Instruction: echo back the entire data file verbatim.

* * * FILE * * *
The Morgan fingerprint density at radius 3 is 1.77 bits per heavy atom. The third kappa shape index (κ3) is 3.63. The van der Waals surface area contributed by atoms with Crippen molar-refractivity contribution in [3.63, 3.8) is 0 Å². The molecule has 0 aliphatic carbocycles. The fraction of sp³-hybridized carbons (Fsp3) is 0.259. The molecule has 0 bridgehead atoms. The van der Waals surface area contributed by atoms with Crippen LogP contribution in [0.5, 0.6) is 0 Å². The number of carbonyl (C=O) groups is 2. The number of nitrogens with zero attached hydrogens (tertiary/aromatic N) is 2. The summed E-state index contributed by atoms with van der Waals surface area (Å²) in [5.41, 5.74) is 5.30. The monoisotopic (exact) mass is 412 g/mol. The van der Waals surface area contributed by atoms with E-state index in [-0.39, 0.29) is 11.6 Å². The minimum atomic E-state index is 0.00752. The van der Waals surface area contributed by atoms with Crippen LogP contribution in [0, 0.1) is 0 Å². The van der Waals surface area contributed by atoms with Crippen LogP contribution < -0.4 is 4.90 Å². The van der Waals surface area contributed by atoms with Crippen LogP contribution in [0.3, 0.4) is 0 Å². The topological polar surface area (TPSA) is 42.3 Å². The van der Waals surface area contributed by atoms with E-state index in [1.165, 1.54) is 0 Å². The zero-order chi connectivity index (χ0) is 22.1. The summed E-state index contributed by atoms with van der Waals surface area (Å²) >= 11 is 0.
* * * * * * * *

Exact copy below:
The Morgan fingerprint density at radius 3 is 1.77 bits per heavy atom. The third kappa shape index (κ3) is 3.63. The van der Waals surface area contributed by atoms with Crippen molar-refractivity contribution in [3.63, 3.8) is 0 Å². The molecule has 0 aliphatic carbocycles. The fraction of sp³-hybridized carbons (Fsp3) is 0.259. The molecule has 0 bridgehead atoms. The van der Waals surface area contributed by atoms with Crippen LogP contribution in [0.5, 0.6) is 0 Å². The number of carbonyl (C=O) groups is 2. The number of nitrogens with zero attached hydrogens (tertiary/aromatic N) is 2. The summed E-state index contributed by atoms with van der Waals surface area (Å²) in [5.41, 5.74) is 5.30. The monoisotopic (exact) mass is 412 g/mol. The van der Waals surface area contributed by atoms with E-state index in [-0.39, 0.29) is 11.6 Å². The minimum atomic E-state index is 0.00752. The van der Waals surface area contributed by atoms with Crippen LogP contribution in [0, 0.1) is 0 Å². The van der Waals surface area contributed by atoms with Crippen LogP contribution < -0.4 is 4.90 Å². The van der Waals surface area contributed by atoms with Crippen LogP contribution in [0.3, 0.4) is 0 Å². The topological polar surface area (TPSA) is 42.3 Å². The van der Waals surface area contributed by atoms with E-state index in [1.165, 1.54) is 0 Å². The zero-order chi connectivity index (χ0) is 22.1. The summed E-state index contributed by atoms with van der Waals surface area (Å²) >= 11 is 0.